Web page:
In light of the recent DNS hijacking attacks, the Internet Corporation for Assigned Names and Numbers (ICANN) is urging domain owners and DNS services to implement DNSSEC post-haste.
“Although DNSSEC cannot solve all forms of attack against the DNS, when it is used, unauthorized modification to DNS information can be detected, and users are blocked from being misdirected,” the organization noted.
What is DNSSEC?
Domain Name System Security Extensions (DNSSEC) is a set of security protocols that add security to the fundamentally vulnerabile Domain Name System (DNS).
DNSSEC adds cryptographic signatures to existing domain DNS records, to assure their validity and make it impossible for attackers to modify DNS entries, i.e., replace the addresses of intended servers with addresses of machines controlled by them.
DNSSEC can also make sure that communications between applications and organizations via SSL and VPN are trustworthy.
But even though DNSSEC has been available for over two decades, various obstacles have resulted in limited deployment (under 20% worldwide).
Why is it important?
“ICANN has long recognized the importance of DNSSEC and is calling for full deployment of the technology across all domains. Although this will not solve the security problems of the Internet, it aims to assure that Internet users reach their desired online destination by helping to prevent so-called “man in the middle” attacks where a user is unknowingly re-directed to a potentially malicious site,” the organization explained.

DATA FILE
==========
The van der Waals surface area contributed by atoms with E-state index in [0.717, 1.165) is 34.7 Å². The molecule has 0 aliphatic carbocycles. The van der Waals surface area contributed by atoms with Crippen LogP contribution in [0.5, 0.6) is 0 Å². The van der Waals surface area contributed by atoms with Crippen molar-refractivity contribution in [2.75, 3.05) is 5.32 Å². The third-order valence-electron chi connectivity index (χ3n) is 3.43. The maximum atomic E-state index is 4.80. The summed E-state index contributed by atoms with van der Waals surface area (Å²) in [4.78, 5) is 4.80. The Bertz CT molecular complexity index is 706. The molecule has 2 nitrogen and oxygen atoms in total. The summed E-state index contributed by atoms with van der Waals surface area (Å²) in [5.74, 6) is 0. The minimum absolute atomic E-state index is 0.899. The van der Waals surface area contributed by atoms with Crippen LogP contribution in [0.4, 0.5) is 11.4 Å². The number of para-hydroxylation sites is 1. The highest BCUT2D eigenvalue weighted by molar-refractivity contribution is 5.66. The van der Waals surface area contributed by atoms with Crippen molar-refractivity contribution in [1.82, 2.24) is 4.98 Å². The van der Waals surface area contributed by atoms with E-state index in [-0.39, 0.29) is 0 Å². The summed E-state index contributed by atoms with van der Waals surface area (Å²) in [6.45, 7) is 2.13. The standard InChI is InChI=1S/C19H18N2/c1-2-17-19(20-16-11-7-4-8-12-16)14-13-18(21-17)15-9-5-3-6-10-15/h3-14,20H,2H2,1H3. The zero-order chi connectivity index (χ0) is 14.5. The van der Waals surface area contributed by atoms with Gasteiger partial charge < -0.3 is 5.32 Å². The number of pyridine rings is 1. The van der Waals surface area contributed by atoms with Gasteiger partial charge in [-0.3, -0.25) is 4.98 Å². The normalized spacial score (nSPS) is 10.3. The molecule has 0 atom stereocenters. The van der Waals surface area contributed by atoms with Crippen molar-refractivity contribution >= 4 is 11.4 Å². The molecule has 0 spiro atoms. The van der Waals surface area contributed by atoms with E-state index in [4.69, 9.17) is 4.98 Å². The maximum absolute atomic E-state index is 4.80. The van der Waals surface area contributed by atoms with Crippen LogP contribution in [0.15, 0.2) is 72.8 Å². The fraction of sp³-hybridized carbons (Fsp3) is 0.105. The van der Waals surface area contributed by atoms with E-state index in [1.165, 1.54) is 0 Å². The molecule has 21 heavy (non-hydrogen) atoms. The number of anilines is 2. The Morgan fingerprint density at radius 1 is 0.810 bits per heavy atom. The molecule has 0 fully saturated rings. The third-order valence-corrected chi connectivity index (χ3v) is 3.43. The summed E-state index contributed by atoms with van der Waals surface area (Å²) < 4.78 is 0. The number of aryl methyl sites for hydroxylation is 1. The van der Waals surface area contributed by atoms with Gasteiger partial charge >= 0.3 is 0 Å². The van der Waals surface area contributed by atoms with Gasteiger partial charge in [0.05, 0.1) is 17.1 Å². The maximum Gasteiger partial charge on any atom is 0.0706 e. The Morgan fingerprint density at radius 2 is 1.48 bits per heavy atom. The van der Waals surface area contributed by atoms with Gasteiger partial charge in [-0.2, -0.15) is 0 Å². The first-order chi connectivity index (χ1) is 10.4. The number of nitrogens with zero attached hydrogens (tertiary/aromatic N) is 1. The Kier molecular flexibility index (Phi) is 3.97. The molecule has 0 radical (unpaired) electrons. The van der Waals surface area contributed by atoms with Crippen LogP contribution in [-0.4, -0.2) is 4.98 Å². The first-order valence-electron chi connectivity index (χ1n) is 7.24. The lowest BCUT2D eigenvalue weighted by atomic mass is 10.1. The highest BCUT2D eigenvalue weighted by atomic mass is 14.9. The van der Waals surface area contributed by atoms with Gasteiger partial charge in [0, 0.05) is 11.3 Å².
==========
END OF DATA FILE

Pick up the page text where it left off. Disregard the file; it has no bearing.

ICANN’s appeal comes in the wake of the most recent attacks against key parts of the DNS infrastructure, some of which took the form of MitM intercepts.
“As one of many entities engaged in the decentralized management of the Internet, ICANN is specifically responsible for coordinating the top-most level of the DNS to ensure its stable and secure operation and universal resolvability,” the organization noted.
They are also asking all members of the domain name system ecosystem to work together to produce better tools and policies to secure the DNS and other critical operations of the Internet.